ASM's Top 5 TextbooksHelping educators teach tomorrow's microbiologists.
The Honorable John Cornyn
United States Senate
517 Hart Senate Office Building
Washington, DC 20510-3004
The American Society for Microbiology (ASM) would like to comment on S.2695, the “Federal Research Public Access Act of 2006.” The ASM is the largest single life science Society with over 42,000 members world-wide including scientists in university, industry, government and clinical laboratories.
Since 1916, with the publication of the Journal of Bacteriology, ASM has been a major publisher of peer reviewed science. The ASM publishes 11 journals that print over 7,000 scientific articles yearly. The Society has developed strong, well enforced procedures for peer review of manuscripts published in its journals. Over the past few years we have made major changes by automating the submission, review, editing, and composing processes and by taking advantage of the internet for delivery in a timely manner of research articles. We have invested heavily in technology and trained both the editors and the professional staff. Our current practice is:
The Society is committed to providing effective communications both internally among the membership and externally to the public. Increasing knowledge of microbiology benefits society in general, and scientific research encourages young scientists to pursue careers in the microbiological sciences. The current ASM practice appears generally compatible with the proposed policy of providing free online access to published NIH-supported research articles through PMC six months after publication.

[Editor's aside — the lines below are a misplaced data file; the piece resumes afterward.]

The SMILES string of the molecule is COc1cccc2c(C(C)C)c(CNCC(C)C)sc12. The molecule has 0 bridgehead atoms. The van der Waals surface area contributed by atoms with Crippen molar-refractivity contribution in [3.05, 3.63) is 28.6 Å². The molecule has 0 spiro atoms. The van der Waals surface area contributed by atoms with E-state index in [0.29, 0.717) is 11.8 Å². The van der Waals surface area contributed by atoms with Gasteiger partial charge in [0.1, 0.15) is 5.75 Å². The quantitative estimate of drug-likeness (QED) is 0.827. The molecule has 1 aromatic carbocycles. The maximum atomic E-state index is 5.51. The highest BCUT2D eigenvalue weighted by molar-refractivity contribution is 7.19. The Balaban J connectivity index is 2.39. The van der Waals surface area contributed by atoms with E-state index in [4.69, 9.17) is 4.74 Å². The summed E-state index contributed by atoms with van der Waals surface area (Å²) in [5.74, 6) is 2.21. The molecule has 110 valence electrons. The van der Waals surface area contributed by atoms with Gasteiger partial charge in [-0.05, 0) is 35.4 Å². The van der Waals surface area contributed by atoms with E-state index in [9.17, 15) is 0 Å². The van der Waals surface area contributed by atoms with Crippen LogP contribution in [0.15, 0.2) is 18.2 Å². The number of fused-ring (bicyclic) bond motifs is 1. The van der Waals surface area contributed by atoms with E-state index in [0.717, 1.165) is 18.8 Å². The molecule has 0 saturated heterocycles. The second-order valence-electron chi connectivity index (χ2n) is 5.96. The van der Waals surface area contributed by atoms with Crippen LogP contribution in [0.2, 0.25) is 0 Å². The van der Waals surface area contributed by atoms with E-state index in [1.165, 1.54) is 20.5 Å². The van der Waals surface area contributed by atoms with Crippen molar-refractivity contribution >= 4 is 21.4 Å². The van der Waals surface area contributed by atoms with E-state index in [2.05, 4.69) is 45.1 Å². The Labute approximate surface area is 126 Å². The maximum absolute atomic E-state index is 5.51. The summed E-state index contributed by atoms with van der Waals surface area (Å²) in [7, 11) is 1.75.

However, S.2695 raises a number of critical issues and concerns for publishers, grantees and the scientific enterprise. In particular, we are concerned about federal mandates. The NIH approach, while needing enforcement, appears to us to be the most appropriate mechanism to make the results of research more widely and fully accessible. Extension of the NIH procedures to other federal agencies seems reasonable. ASM recommends that future legislative and agency proposals refrain from expanding this approach to include language that dictates which articles to post or withhold from public view. To this end, we fear that despite the good intent, such legislation may in fact retard the dissemination of information that would benefit public health and the environment.
Finally, there is ambiguous language in the bill, which is subject to a number of different interpretations given the wide variety of publishing practices. If the bill receives further consideration in Congress, we recommend that wording such as that in 4(b)(4) be redrafted to use more concise terms.
Legislation related to public access deserves careful attention and further dialogue and cooperation with scholarly publishers before implementation, especially in view of its impact on federal grantees, the rapid and free dissemination of scientific information, and federal agency funding and resources.
Thank you for the opportunity to comment.